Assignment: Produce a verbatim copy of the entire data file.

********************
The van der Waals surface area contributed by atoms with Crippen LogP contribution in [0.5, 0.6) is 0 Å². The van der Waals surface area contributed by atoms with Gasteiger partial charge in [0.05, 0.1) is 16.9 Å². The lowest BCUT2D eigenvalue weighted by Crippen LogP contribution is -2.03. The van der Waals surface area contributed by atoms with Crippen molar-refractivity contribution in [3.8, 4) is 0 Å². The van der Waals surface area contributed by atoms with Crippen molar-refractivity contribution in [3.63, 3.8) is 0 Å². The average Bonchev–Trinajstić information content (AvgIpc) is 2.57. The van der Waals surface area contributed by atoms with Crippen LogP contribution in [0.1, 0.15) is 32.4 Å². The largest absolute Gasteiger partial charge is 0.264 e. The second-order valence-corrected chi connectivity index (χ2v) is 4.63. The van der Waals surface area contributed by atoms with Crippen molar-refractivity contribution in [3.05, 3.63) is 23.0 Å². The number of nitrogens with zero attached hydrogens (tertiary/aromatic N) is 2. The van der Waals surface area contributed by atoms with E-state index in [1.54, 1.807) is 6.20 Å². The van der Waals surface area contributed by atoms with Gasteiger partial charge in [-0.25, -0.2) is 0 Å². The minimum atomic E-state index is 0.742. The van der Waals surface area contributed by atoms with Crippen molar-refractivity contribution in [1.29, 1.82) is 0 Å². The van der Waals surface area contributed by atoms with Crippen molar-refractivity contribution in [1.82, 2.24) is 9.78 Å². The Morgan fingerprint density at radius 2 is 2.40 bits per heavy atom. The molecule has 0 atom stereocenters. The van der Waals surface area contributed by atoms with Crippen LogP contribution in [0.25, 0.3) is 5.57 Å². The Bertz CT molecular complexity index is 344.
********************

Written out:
The van der Waals surface area contributed by atoms with Crippen LogP contribution in [0.5, 0.6) is 0 Å². The van der Waals surface area contributed by atoms with Gasteiger partial charge in [0.05, 0.1) is 16.9 Å². The lowest BCUT2D eigenvalue weighted by Crippen LogP contribution is -2.03. The van der Waals surface area contributed by atoms with Crippen molar-refractivity contribution in [3.8, 4) is 0 Å². The van der Waals surface area contributed by atoms with Crippen molar-refractivity contribution in [3.63, 3.8) is 0 Å². The average Bonchev–Trinajstić information content (AvgIpc) is 2.57. The van der Waals surface area contributed by atoms with Crippen LogP contribution in [0.1, 0.15) is 32.4 Å². The largest absolute Gasteiger partial charge is 0.264 e. The second-order valence-corrected chi connectivity index (χ2v) is 4.63. The van der Waals surface area contributed by atoms with Crippen molar-refractivity contribution in [3.05, 3.63) is 23.0 Å². The number of nitrogens with zero attached hydrogens (tertiary/aromatic N) is 2. The van der Waals surface area contributed by atoms with E-state index in [1.54, 1.807) is 6.20 Å². The van der Waals surface area contributed by atoms with Gasteiger partial charge in [-0.25, -0.2) is 0 Å². The minimum atomic E-state index is 0.742. The van der Waals surface area contributed by atoms with Crippen molar-refractivity contribution in [1.29, 1.82) is 0 Å². The van der Waals surface area contributed by atoms with Crippen molar-refractivity contribution in [1.82, 2.24) is 9.78 Å². The Morgan fingerprint density at radius 2 is 2.40 bits per heavy atom. The molecule has 0 atom stereocenters. The van der Waals surface area contributed by atoms with Crippen LogP contribution in [0.25, 0.3) is 5.57 Å². The Bertz CT molecular complexity index is 344.